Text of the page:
And Saddam era: “Farris Salman is one of the last victims of Mr. Hussein’s rule. His speech is slurred because he is missing part of his tongue. Black-hooded paramilitary troops, the Fedayeen Saddam, run by Mr. Hussein’s eldest son, Uday, pulled it out of his mouth with pliers last month, he said, and sliced it off with a box cutter. They made his family and dozens of his neighbors watch.”
And Saddam era: “This is a regime that will gouge out the eyes of children to force confessions from their parents and grandparents. This is a regime that will crush all of the bones in the feet of a two-year-old-girl to force her mother to divulge her father’s whereabouts. This is a regime that will hold a nursing baby at arm’s length from its mother and allow the child to starve to death to force the mother to confess. This is a regime that will burn a person’s limbs off to force him to confess or comply. This is a regime that will slowly lower its victims into huge vats of acid, either to break their will or simply as a means of execution. This is a regime that applies electric shocks to the bodies of its victims, particularly their genitals, with great creativity. This is a regime that in [the year] 2000 decreed that the crime of criticizing the regime (which can be as harmless as suggesting that Saddam’s clothing does not match) would be punished by cutting out the offender’s tongue. This is a regime that practices systematic rape against its female victims. This is a regime that will drag in a man’s wife, daughter, or other female relative and repeatedly rape her in front of him. This is a regime that will force a white-hot metal rod into a person’s anus or other orifices. This is a regime that employs thalium poisoning, widely considered one of the most excruciating ways to die. This is a regime that will behead a young mother in the street in front of her house and children because her husband was suspected of opposing the regime. This is a regime that used chemical warfare on its own Kurdish citizens – not just on the fifteen thousand killed and maimed at Halabja but on scores of other villages all across Kurdistan. This is a regime that tested chemical and biological warfare agents on Iranian prisoners of war, using the POWs in controlled experiments to determine the best ways to disperse the agents to inflict the greatest damage.”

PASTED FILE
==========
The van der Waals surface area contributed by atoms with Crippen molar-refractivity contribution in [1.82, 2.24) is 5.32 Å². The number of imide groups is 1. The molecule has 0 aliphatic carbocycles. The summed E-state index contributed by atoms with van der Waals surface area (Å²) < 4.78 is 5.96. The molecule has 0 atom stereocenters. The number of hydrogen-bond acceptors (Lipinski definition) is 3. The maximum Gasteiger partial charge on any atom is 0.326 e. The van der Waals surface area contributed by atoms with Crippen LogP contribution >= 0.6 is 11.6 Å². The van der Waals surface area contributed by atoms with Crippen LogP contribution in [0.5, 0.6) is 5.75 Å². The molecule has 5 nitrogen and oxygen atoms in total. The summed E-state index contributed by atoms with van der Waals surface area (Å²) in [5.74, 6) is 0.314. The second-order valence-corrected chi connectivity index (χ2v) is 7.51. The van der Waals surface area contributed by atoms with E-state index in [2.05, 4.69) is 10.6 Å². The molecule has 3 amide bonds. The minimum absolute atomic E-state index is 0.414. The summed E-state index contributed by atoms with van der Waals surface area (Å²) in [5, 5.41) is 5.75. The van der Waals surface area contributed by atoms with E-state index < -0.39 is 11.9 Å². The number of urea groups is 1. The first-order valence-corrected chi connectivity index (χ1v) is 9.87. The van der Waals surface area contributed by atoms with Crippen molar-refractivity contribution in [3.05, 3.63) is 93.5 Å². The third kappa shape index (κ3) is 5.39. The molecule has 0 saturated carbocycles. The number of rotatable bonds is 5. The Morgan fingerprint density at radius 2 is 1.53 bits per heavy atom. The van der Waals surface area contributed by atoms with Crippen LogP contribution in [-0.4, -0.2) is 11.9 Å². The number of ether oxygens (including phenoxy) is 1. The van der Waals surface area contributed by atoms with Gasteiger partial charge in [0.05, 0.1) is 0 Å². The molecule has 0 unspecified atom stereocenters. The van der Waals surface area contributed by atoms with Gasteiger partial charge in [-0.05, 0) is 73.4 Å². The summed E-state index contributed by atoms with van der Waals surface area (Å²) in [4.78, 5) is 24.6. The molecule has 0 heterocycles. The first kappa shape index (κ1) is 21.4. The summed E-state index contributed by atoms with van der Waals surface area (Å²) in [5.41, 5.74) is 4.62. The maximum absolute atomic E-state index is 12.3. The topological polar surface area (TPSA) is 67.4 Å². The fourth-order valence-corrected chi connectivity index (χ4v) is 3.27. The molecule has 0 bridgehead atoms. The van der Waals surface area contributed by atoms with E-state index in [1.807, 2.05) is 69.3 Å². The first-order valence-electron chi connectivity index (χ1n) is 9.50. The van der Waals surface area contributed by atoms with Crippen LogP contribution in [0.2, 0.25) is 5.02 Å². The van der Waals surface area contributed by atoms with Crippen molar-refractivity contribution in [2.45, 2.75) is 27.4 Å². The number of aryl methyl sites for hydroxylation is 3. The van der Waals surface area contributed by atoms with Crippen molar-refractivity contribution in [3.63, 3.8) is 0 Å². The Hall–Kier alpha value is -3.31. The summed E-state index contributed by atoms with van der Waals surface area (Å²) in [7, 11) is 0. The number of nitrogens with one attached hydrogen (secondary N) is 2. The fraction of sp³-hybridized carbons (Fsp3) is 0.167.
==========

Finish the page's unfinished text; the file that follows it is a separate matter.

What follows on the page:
Can we have some context now?